Human developers will be ousted by their own creations by 2040

By Oliver Smith 6 December 2017
Image: Getty/master1305.

Thought your job was safe? Think again.

First developers created AI and automation which stole jobs, now these same coders are at risk of losing their own jobs to machines.

In fact, researchers at the Oak Ridge National Laboratory in the US say that within 20 years developers themselves will be ousted by their own creations.

“The combination of machine learning, artificial intelligence, natural language processing, and code generation technologies will improve in such a way that machines, instead of humans, will write most of their own code by 2040,” they write.

Rise of the machine

We already know millions of jobs are under threat from automation, a third of UK jobs alone are already in the firing line in the next few years.

It had been thought developers would be spared, due to the complexities of the role and the creativity needed to think of solutions to difficult coding problems.

But the rise of the machines takes no prisoners.

Researchers point to machine learning, where a computer can start from scratch and code itself to become the greatest Go player in the world, as the fact that has changed everything.

Because of this, in just a decade or two, they believe ‘coding’ for humans will instead be led by a computer which can autocomplete what they’re trying to do and recommend the code that should be used.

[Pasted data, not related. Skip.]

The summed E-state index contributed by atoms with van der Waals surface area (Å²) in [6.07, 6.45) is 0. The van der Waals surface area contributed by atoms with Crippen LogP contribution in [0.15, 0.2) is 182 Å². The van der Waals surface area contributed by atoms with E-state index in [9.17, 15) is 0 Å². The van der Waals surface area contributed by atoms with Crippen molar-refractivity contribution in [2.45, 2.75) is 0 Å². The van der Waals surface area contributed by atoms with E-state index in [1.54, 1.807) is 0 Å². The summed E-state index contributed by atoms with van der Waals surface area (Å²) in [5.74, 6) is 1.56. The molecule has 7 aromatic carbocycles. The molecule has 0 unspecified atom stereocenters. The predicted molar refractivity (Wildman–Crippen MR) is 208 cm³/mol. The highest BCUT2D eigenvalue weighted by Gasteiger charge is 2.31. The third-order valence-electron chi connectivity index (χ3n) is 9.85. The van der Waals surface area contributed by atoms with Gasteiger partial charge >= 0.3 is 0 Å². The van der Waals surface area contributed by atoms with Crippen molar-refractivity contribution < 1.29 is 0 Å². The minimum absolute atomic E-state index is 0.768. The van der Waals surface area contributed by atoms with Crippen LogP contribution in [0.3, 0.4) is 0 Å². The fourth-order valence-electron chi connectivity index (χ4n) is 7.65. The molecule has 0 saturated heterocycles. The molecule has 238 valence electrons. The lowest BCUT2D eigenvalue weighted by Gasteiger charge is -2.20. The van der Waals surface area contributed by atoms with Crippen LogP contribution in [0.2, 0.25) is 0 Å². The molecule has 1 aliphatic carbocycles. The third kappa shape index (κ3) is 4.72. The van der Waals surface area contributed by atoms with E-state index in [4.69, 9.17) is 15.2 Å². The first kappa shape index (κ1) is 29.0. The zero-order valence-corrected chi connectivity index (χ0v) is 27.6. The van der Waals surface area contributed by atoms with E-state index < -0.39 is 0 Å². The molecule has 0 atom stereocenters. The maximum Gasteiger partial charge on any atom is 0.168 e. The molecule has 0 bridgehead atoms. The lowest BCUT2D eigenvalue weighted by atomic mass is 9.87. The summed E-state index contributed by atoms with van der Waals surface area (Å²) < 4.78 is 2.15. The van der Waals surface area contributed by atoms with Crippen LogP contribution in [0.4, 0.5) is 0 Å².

“Machine Generated Code may be as common as artificial intelligence in devices today or self-driving cars in the next couple of years,” they write.

A nasty wake-up call for anyone thinking they can ‘future-proof’ their career by learning to code.

Coding hope

At the same time, automation is a slow process, and while some jobs do ‘disappear’ most will simply adapt and change.

The advent of personal computers, smartphones, the internet and email has made office workers hundreds of times more efficient than just 50 years ago – and freed up their time to often be more entrepreneurial and creative.

“People are extremely afraid that robots are going to take all our jobs,” Isabelle Ringnes, the co-founder of Norway’s Technology Network for Women, told The Memo earlier this year.

“But at the same time you see that around a third of the jobs in the US years ago didn’t exist 25 years ago, and it’s predicted that 65% of children in school today aren’t gonna be working in fields that exist today.”

So, it’s not all doom and gloom.